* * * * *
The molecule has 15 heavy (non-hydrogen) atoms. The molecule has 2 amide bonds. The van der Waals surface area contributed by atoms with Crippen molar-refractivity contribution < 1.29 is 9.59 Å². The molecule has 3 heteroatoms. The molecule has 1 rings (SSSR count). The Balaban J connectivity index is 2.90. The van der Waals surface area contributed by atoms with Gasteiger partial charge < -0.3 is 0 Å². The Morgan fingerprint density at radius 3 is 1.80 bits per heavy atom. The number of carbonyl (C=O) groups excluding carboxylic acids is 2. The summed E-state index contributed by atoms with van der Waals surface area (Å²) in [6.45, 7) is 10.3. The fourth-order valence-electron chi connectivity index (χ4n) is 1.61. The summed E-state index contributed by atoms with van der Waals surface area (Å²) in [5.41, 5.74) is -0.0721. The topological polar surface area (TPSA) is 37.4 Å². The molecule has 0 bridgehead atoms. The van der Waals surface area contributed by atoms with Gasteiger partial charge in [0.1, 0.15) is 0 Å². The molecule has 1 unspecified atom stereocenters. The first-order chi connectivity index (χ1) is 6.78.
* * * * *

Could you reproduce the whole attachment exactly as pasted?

The molecule has 15 heavy (non-hydrogen) atoms. The molecule has 2 amide bonds. The van der Waals surface area contributed by atoms with Crippen molar-refractivity contribution < 1.29 is 9.59 Å². The molecule has 3 heteroatoms. The molecule has 1 rings (SSSR count). The Balaban J connectivity index is 2.90. The van der Waals surface area contributed by atoms with Gasteiger partial charge < -0.3 is 0 Å². The Morgan fingerprint density at radius 3 is 1.80 bits per heavy atom. The number of carbonyl (C=O) groups excluding carboxylic acids is 2. The summed E-state index contributed by atoms with van der Waals surface area (Å²) in [6.45, 7) is 10.3. The fourth-order valence-electron chi connectivity index (χ4n) is 1.61. The summed E-state index contributed by atoms with van der Waals surface area (Å²) in [5.41, 5.74) is -0.0721. The topological polar surface area (TPSA) is 37.4 Å². The molecule has 0 bridgehead atoms. The van der Waals surface area contributed by atoms with Gasteiger partial charge in [0.1, 0.15) is 0 Å². The molecule has 1 unspecified atom stereocenters. The first-order chi connectivity index (χ1) is 6.78.